Auscultation for carotid bruits in patients at risk for heart disease could help select those who might benefit the most from an aggressive modification strategy for cardiovascular risk, according to a meta-analysis in the May 10 issue of the Lancet.
Christopher A. Pickett, MD, from the department of medicine at Walter Reed Army Medical Center in Washington D.C., and colleagues sought to investigate whether a carotid bruit predicts MI and cardiovascular death.
The researchers searched Medline (1966 to August 2007) and Embase (1974 to August 2007) with the terms carotid and bruit. They extracted the outcome variables in duplicate and included the rate of MI and cardiovascular mortality. The investigators pooled the data with a random effects model.
Of the 22 articles included, Pickett and colleagues found that 20 (91 percent) used prospective cohorts. Their analysis included 17,295 patients with 62,413.5 patient-years of follow-up, with a median sample size of 273 patients followed up for four years.
The rate of MI in patients with carotid bruits was 3.69 per 100 patient-years (eight studies) compared with 1.86 per 100 patient-years in those without bruits (two studies), according to the authors.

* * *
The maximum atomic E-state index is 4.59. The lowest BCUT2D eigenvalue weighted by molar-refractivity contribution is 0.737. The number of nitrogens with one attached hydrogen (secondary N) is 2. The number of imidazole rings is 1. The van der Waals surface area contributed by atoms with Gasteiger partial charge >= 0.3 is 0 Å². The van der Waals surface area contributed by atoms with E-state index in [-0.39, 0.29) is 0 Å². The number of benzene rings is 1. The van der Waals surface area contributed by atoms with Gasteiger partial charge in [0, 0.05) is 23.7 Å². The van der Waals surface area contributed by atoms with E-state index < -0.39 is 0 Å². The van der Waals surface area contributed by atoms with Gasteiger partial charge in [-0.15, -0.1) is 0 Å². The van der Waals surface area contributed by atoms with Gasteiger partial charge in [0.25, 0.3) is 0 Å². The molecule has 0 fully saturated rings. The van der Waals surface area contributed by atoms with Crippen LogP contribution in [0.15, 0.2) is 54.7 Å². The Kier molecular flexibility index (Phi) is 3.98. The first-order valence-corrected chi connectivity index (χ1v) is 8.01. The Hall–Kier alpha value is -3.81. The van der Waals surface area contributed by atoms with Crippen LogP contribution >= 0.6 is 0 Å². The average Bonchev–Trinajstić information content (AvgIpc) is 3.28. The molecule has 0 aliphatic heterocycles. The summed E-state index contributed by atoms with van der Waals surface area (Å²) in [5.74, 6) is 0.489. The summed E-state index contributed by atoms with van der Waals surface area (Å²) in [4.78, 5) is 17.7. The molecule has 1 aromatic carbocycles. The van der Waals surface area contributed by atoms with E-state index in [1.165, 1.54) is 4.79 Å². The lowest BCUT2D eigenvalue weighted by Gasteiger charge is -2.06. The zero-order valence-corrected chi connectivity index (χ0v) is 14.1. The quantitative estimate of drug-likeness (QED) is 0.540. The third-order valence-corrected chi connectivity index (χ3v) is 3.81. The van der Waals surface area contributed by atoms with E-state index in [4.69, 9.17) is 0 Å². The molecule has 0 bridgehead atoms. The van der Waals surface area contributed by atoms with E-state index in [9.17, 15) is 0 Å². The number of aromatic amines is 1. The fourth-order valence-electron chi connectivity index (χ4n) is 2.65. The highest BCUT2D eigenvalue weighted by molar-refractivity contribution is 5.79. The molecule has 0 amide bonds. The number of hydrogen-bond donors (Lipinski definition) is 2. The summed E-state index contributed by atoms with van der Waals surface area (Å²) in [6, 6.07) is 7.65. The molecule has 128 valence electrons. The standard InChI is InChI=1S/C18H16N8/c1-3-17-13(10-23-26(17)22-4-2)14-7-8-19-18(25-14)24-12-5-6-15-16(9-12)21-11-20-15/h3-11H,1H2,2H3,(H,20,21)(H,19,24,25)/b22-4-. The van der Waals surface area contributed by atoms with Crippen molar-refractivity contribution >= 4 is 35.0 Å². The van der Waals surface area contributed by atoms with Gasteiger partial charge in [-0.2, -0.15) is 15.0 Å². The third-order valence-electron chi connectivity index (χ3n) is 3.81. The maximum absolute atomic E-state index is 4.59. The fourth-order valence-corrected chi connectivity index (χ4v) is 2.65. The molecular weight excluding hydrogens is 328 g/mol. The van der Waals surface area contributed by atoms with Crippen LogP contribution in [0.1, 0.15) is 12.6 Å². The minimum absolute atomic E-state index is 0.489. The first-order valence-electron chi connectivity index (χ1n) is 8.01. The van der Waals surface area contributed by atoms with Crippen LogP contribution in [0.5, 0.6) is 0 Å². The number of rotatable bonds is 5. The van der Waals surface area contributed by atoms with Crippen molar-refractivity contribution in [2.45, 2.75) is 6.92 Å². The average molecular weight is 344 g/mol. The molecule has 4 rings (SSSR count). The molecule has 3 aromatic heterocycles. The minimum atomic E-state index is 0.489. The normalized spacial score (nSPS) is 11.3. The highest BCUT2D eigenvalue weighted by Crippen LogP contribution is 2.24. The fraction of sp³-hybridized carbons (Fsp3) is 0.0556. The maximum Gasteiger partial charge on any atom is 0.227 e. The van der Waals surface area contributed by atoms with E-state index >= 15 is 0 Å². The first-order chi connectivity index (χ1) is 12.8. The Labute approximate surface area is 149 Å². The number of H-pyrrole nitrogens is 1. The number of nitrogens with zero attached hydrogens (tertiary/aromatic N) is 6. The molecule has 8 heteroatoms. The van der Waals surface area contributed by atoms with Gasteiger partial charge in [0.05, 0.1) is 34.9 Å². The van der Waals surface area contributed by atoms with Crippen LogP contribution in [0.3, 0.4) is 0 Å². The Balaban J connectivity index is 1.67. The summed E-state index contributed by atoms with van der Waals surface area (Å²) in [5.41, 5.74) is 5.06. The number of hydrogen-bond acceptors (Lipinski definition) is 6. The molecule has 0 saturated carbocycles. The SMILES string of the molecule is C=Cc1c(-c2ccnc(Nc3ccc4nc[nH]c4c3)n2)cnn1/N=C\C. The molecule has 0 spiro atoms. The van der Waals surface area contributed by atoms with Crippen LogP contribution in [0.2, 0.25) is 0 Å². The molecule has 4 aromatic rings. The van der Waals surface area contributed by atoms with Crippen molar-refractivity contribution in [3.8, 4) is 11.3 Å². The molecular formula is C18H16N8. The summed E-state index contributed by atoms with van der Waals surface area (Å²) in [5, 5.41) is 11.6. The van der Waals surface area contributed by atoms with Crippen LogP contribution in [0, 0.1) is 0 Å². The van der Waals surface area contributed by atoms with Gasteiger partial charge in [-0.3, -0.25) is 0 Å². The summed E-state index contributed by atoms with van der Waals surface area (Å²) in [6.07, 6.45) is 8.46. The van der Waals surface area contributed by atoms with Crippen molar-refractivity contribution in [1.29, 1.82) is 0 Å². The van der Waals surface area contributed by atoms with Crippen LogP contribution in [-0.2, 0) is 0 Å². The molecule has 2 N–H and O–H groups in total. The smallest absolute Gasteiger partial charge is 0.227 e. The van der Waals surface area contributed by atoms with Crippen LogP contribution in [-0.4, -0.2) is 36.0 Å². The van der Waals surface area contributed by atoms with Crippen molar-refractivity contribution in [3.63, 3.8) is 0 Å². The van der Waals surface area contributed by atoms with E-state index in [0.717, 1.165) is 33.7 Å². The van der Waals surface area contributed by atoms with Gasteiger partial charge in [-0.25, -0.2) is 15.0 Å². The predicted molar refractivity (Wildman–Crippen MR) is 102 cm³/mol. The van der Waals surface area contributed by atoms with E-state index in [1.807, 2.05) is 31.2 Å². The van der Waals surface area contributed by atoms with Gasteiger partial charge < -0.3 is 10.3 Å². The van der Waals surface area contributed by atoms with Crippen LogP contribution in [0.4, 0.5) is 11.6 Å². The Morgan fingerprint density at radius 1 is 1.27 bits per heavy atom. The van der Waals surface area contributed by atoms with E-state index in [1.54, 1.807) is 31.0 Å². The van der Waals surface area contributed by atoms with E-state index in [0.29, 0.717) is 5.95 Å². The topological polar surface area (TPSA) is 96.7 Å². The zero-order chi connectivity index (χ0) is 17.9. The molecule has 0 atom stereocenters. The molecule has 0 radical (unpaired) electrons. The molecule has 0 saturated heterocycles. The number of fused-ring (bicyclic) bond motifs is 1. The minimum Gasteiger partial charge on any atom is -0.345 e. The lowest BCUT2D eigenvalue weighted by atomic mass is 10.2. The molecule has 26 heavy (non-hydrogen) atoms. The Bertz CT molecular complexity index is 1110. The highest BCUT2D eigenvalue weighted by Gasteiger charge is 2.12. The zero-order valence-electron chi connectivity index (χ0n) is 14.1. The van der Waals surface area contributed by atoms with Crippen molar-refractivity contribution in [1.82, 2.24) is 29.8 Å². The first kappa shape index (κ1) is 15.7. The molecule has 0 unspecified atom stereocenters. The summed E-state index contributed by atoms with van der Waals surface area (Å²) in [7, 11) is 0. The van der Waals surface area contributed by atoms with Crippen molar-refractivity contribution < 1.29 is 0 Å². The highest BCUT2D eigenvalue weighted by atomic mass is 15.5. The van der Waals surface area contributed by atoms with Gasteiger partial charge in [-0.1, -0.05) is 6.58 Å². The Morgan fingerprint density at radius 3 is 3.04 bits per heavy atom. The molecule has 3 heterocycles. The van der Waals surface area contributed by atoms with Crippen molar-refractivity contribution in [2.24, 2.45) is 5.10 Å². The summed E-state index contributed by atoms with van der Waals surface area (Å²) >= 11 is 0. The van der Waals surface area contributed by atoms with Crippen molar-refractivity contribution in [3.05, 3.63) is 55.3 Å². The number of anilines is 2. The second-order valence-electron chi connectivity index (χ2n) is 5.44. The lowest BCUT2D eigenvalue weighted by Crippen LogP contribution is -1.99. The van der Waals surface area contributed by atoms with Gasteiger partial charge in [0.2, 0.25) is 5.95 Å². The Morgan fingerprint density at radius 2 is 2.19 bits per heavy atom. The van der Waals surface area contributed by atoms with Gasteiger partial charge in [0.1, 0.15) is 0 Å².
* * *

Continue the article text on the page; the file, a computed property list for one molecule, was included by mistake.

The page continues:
The researchers found that the yearly rates of cardiovascular death were also higher in patients with bruits (16 studies) than in those without (four studies) (2.85 per 100 patient-years vs. 1.11 per 100 patient-years). In the four trials in which direct comparisons of patients with and without bruits were possible, the odds ratio for MI was 2.15 and for cardiovascular death 2.27.
The authors noted that their “study has shown that the presence of a carotid bruit significantly increased the likelihood of a cardiovascular death or MI.”
“Since auscultation of the carotid is a swift and inexpensive test, it should be used in every patient who might be at risk for coronary heart disease to aid the clinician in assessment of cardiac risk,” Pickett and colleagues concluded.